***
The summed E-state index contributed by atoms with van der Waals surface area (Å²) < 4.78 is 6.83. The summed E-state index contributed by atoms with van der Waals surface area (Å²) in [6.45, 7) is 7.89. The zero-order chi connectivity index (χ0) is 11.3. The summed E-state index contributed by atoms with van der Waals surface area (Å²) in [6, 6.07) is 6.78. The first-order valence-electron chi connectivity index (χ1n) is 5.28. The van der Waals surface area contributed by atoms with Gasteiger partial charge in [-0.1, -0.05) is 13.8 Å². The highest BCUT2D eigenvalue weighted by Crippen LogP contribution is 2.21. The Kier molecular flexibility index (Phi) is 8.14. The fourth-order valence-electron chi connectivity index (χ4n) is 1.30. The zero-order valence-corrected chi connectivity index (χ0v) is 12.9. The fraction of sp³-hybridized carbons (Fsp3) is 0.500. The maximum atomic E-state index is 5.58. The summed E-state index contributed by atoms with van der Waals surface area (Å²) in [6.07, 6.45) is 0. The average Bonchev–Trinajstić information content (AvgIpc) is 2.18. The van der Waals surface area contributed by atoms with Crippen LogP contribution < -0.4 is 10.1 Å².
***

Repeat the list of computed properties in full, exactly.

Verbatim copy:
The summed E-state index contributed by atoms with van der Waals surface area (Å²) < 4.78 is 6.83. The summed E-state index contributed by atoms with van der Waals surface area (Å²) in [6.45, 7) is 7.89. The zero-order chi connectivity index (χ0) is 11.3. The summed E-state index contributed by atoms with van der Waals surface area (Å²) in [6, 6.07) is 6.78. The first-order valence-electron chi connectivity index (χ1n) is 5.28. The van der Waals surface area contributed by atoms with Gasteiger partial charge in [-0.1, -0.05) is 13.8 Å². The highest BCUT2D eigenvalue weighted by Crippen LogP contribution is 2.21. The Kier molecular flexibility index (Phi) is 8.14. The fourth-order valence-electron chi connectivity index (χ4n) is 1.30. The zero-order valence-corrected chi connectivity index (χ0v) is 12.9. The fraction of sp³-hybridized carbons (Fsp3) is 0.500. The maximum atomic E-state index is 5.58. The summed E-state index contributed by atoms with van der Waals surface area (Å²) in [6.07, 6.45) is 0. The average Bonchev–Trinajstić information content (AvgIpc) is 2.18. The van der Waals surface area contributed by atoms with Crippen LogP contribution < -0.4 is 10.1 Å².